If ever there was a case where sunlight was needed for the purpose of disinfectant, this is it. Only by thorough investigation and disclosure of what has been done in our name, by whom and on whose authority, can we ever have confidence that this sort of thing will never be allowed to happen again.
Let us remember the words of Khadija al-Saadi with which I opened this debate tonight. The al-Saadi family were compensated by our Government to the tune of £2.2 million of taxpayers’ money. A further compensation claim by another family is currently before the courts. It was reported at the weekend that the Government so far have spent £600,000 in legal fees defending that case, although the plaintiffs are prepared to settle for £3 and an apology for what was done to them.
Khadija al-Saadi is now in her mid-twenties. She describes herself and her siblings as
“the future of our country, and the future of this region.”
She goes on to say:
“That future, though, needs to be based on a full admission of what has taken place in the past. No one has ever explained to me who was to blame for what happened to my family.”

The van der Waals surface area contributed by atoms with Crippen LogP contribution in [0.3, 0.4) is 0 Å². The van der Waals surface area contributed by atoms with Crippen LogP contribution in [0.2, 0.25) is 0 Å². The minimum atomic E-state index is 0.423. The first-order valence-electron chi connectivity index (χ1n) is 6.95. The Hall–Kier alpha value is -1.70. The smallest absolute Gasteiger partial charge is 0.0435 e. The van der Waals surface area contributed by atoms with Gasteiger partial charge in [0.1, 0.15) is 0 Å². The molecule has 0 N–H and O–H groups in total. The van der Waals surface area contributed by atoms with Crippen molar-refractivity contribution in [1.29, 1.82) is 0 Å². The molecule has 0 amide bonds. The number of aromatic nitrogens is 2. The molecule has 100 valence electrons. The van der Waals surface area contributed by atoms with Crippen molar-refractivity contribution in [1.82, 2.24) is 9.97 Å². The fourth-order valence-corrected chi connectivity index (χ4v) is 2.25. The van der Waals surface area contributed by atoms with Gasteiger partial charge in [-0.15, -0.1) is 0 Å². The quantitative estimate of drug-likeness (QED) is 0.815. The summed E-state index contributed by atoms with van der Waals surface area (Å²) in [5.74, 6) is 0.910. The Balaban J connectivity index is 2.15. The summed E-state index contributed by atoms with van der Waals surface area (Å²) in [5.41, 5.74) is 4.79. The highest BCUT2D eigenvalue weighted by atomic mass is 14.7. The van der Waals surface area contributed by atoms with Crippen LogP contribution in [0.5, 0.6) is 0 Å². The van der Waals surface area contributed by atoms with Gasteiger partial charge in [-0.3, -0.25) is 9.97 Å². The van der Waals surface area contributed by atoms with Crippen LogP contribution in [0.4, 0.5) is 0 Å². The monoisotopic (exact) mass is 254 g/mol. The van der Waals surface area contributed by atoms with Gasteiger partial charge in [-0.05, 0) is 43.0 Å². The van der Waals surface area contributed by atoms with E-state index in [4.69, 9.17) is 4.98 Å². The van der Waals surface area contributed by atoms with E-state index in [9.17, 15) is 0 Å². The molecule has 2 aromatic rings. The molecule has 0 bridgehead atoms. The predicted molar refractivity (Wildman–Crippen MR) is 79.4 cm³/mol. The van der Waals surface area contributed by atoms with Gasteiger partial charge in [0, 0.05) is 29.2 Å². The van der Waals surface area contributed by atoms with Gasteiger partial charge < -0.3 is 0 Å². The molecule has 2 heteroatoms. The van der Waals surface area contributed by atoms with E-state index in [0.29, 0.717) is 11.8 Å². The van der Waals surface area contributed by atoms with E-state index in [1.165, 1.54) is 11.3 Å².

She is right.
That explanation is needed and not just for the al-Saadi family, but for others and all in this country who care about the rule of law and the standing of our nation in the world. I believe the Minister cares about these things, and that is why he should act.
I welcome this important debate and congratulate the right hon. Member for Orkney and Shetland (Mr Carmichael) on securing it. He raises a number of serious issues about a matter in which I have a personal interest. As he is aware, I lost my brother in the Bali bombing and I understood that some of those involved in its planning were moved across the world in different formations, so I took an interest in this as a Back Bencher and continue to do so as a Minister.